Which of these happens first?

1) A mid- to high-GDP nation-state makes bitcoin use illegal, and enforces heavy penalties for it
2) A mid- to high-GDP nationstate publicly invests in bitcoin, and infrastructure related to it.

The word 'shitcoin' was used in a US congressional hearing, more than once. Ha!

While Bitcoin may not need any regulatory approval to be successful, its interesting to watch that relationship develop.

Shit, squared.
My favourite part is where Vbuterin proposes trusting unconfirmed BCH transactions, for 'faster finality'. lol!


Best mobile app?

The app I've been using recently is apparently shutting down. I'd prefer one not hardcoding censorship, for sure. That seems to be a hot topic on here today.

Pet peeve: not being shown the feerate in sat/vbyte when creating a transaction. Why do so many wallets not at least provide this as an option to advanced users? wtf

Candidly, I find it amusing that some Bitcoiners celebrate the lessons of lowering time preference, while simultaneously arguing against the prospect of addressing future implications of GHG emissions.

I'm imagining a future society, that is perplexed by the decision to place wagers on an experimental magic internet money, instead of the air we breathe 😅

(this comes off more combative than I intend, but really- it is funny)

Huh, it must be really frustrating to actually be a climate scientist.

Sorry to pollute the timeline, but here is a dating app 'bUiLt oN tHe bLocKcHaIn':

Nothing kills the mood like block variance when waiting for that consent tx to confirm : /

Interesting idea I encountered the other day:

Sidechains + LN's currency agnosticism = scalability!

I think this could be a very interesting development: while the sidechain trust model is different, it could be trust-minimized enough to be used comfortably by many users. A lot of people already trust a bank with their money, is a proper sidechain much different? You could still pay BTC-denominated LN invoices, and its explicitly opt-in. Seems like a reasonable possible future.

So, a BCH hardfork made it impossible to recover funds accidentally sent to segwit addresses.
Later, another hardfork made it again possible to recover those funds.
At that time, a miner created a transaction to recover them, and then mined it.
Soon after, some other miners coordinated a 51% attack to roll back the chain and claim it for themselves instead.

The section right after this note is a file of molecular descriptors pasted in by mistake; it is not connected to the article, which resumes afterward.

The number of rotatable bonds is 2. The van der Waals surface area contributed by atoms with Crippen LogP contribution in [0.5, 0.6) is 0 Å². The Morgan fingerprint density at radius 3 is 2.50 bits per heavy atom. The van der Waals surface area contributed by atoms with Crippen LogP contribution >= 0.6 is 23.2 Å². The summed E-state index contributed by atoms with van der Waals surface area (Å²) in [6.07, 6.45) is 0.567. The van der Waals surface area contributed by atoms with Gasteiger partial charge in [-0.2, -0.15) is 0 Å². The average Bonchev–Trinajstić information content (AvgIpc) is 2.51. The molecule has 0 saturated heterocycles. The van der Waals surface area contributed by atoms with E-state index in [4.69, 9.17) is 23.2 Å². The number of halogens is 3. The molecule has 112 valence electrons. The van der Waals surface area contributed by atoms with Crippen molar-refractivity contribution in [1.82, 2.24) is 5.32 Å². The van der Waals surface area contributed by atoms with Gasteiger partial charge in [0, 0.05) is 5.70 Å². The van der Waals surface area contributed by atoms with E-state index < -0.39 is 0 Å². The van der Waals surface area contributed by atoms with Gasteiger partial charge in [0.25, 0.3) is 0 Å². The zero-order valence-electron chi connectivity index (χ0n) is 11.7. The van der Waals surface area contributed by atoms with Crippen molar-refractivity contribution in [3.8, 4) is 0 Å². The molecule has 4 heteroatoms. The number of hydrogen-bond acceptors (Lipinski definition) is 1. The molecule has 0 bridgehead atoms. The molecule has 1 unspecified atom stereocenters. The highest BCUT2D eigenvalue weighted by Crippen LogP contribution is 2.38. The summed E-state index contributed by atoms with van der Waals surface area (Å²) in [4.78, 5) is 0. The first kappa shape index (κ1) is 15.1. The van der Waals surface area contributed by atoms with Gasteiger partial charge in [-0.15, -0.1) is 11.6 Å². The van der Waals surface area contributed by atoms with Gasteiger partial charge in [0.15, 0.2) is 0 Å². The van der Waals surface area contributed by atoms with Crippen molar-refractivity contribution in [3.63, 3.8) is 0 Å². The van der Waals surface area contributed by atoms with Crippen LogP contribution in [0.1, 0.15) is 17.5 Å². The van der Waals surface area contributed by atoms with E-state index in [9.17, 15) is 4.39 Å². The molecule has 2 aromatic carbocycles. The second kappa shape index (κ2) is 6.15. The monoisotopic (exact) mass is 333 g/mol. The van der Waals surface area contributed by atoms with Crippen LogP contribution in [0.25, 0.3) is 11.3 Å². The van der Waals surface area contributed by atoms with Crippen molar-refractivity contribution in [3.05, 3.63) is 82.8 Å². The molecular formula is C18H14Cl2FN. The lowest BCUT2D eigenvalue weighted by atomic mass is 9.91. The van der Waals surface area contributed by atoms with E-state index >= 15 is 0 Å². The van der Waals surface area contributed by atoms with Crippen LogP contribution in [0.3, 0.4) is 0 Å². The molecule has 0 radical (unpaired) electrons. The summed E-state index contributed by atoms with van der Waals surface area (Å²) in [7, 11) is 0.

Mostly I'm surprised that people are surprised by this... what did they think was going to happen? Really?

"Your Internet Data is Rotting" -
This article is interesting, at least for the stats. People say that 'the internet never forgets', but clearly it can and does.

The paradigm for data generation and storage has changed so much in recent history, we're very much in uncharted territory. In the future, what will we look back on with regret? Losing data? Keeping it all? Misplaced priorities for storage?


Here’s a look at the mempool for the past couple hours. Perhaps the users paying 150+ sats/byte aren’t concerned with overpaying by a couple bucks, but perhaps they are just users with funds stored in wallets that provide crap fee estimation.

It’s worth taking the time to determine if the software you use is capable of creating transactions that suit your preference. It’s safe to say that most users don’t want to overpay if possible.

re: Binance hack
It’s amazing how many people I’ve seen respond to the idea of a rollback with assertions of ‘miner morality’, and ‘incentives beyond money’.

That’s not how this works, if you’re relying on goodwill and ideology to keep things secure, you’re gonna have a bad time.

But if you’d really like to depend on morality, you’d have better luck with EOS or some crap like that.

LND updated without any major issues. Hooray for channel backups! Recklessness decreasing...


Interesting... not because I think the regulations of some jurisdiction have bearing on Bitcoin, but because it highlights the wild-west-ness of this space.
Permissionless innovation means that financial regulations are an inconsequential barrier for a motivated user. It seems that education may be more effective that regulation in this regard. Though I suppose bad actors will still exist even in a highly-educated future.

@harding @liberliver @Sosthene @cryptocoderbob
Appreciate the feedback!
I'm thinking of doing some investigations into how different wallets deal with fee rates, so I figured while I'm at it I could keep track of some other basic stuff as well.
Even though mobile wallets are probably far from the wallet-of-choice for people that hang around here, they do seem to be very popular with newer users and the like. So I'm interested to see how each wallet behaves wrt fees-- a hot topic these days.

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A mastodon instance for Bitcoin Maximalists.
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Keep it civil and we should all survive :)